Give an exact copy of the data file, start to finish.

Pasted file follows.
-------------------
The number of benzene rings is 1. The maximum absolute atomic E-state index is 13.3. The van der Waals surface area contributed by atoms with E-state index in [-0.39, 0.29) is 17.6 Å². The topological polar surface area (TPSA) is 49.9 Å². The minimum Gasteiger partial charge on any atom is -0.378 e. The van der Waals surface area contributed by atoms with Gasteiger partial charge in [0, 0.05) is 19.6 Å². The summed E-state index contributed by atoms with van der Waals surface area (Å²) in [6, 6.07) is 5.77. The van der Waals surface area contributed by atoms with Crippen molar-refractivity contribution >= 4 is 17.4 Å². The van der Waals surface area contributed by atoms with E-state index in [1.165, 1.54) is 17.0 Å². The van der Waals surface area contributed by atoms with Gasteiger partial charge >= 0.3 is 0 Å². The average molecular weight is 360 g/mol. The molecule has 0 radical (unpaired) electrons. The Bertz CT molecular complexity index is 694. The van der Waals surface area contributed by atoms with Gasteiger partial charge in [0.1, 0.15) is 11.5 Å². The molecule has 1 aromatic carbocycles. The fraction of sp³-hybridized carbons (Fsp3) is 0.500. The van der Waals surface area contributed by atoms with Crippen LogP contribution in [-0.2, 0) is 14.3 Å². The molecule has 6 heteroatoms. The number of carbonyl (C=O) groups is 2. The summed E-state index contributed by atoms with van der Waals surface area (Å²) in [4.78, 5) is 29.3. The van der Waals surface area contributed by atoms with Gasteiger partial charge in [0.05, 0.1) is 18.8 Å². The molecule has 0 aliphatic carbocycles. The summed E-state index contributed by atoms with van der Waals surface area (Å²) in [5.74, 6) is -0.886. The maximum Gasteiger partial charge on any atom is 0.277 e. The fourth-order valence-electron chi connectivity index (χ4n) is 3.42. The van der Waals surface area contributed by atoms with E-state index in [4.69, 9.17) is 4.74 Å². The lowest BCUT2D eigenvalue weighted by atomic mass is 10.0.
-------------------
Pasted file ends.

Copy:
The number of benzene rings is 1. The maximum absolute atomic E-state index is 13.3. The van der Waals surface area contributed by atoms with E-state index in [-0.39, 0.29) is 17.6 Å². The topological polar surface area (TPSA) is 49.9 Å². The minimum Gasteiger partial charge on any atom is -0.378 e. The van der Waals surface area contributed by atoms with Gasteiger partial charge in [0, 0.05) is 19.6 Å². The summed E-state index contributed by atoms with van der Waals surface area (Å²) in [6, 6.07) is 5.77. The van der Waals surface area contributed by atoms with Crippen molar-refractivity contribution >= 4 is 17.4 Å². The van der Waals surface area contributed by atoms with E-state index in [1.165, 1.54) is 17.0 Å². The van der Waals surface area contributed by atoms with Gasteiger partial charge >= 0.3 is 0 Å². The average molecular weight is 360 g/mol. The molecule has 0 radical (unpaired) electrons. The Bertz CT molecular complexity index is 694. The van der Waals surface area contributed by atoms with Gasteiger partial charge in [0.1, 0.15) is 11.5 Å². The molecule has 1 aromatic carbocycles. The fraction of sp³-hybridized carbons (Fsp3) is 0.500. The van der Waals surface area contributed by atoms with Crippen LogP contribution in [-0.2, 0) is 14.3 Å². The molecule has 6 heteroatoms. The number of carbonyl (C=O) groups is 2. The summed E-state index contributed by atoms with van der Waals surface area (Å²) in [4.78, 5) is 29.3. The van der Waals surface area contributed by atoms with Gasteiger partial charge in [0.05, 0.1) is 18.8 Å². The molecule has 0 aliphatic carbocycles. The summed E-state index contributed by atoms with van der Waals surface area (Å²) in [5.74, 6) is -0.886. The maximum Gasteiger partial charge on any atom is 0.277 e. The fourth-order valence-electron chi connectivity index (χ4n) is 3.42. The van der Waals surface area contributed by atoms with E-state index in [4.69, 9.17) is 4.74 Å². The lowest BCUT2D eigenvalue weighted by atomic mass is 10.0.